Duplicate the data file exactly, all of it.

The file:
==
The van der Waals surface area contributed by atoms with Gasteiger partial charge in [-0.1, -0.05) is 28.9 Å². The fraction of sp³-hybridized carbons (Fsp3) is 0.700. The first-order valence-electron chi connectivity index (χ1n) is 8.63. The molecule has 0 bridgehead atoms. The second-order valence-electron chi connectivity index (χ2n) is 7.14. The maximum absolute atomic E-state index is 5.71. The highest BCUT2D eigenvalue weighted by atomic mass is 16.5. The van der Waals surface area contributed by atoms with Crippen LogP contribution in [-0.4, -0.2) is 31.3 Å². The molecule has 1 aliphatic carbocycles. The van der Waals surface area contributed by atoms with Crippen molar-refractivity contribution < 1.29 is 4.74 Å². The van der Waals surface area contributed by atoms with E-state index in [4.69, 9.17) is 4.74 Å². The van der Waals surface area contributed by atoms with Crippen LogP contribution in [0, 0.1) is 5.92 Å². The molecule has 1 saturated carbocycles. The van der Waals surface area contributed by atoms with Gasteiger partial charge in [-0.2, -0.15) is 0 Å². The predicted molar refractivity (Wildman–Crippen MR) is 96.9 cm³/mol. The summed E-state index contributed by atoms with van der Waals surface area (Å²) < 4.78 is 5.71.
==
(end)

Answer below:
The van der Waals surface area contributed by atoms with Gasteiger partial charge in [-0.1, -0.05) is 28.9 Å². The fraction of sp³-hybridized carbons (Fsp3) is 0.700. The first-order valence-electron chi connectivity index (χ1n) is 8.63. The molecule has 0 bridgehead atoms. The second-order valence-electron chi connectivity index (χ2n) is 7.14. The maximum absolute atomic E-state index is 5.71. The highest BCUT2D eigenvalue weighted by atomic mass is 16.5. The van der Waals surface area contributed by atoms with Crippen LogP contribution in [-0.4, -0.2) is 31.3 Å². The molecule has 1 aliphatic carbocycles. The van der Waals surface area contributed by atoms with Crippen molar-refractivity contribution < 1.29 is 4.74 Å². The van der Waals surface area contributed by atoms with E-state index in [4.69, 9.17) is 4.74 Å². The van der Waals surface area contributed by atoms with Crippen LogP contribution in [0, 0.1) is 5.92 Å². The molecule has 1 saturated carbocycles. The van der Waals surface area contributed by atoms with Gasteiger partial charge in [-0.2, -0.15) is 0 Å². The predicted molar refractivity (Wildman–Crippen MR) is 96.9 cm³/mol. The summed E-state index contributed by atoms with van der Waals surface area (Å²) < 4.78 is 5.71.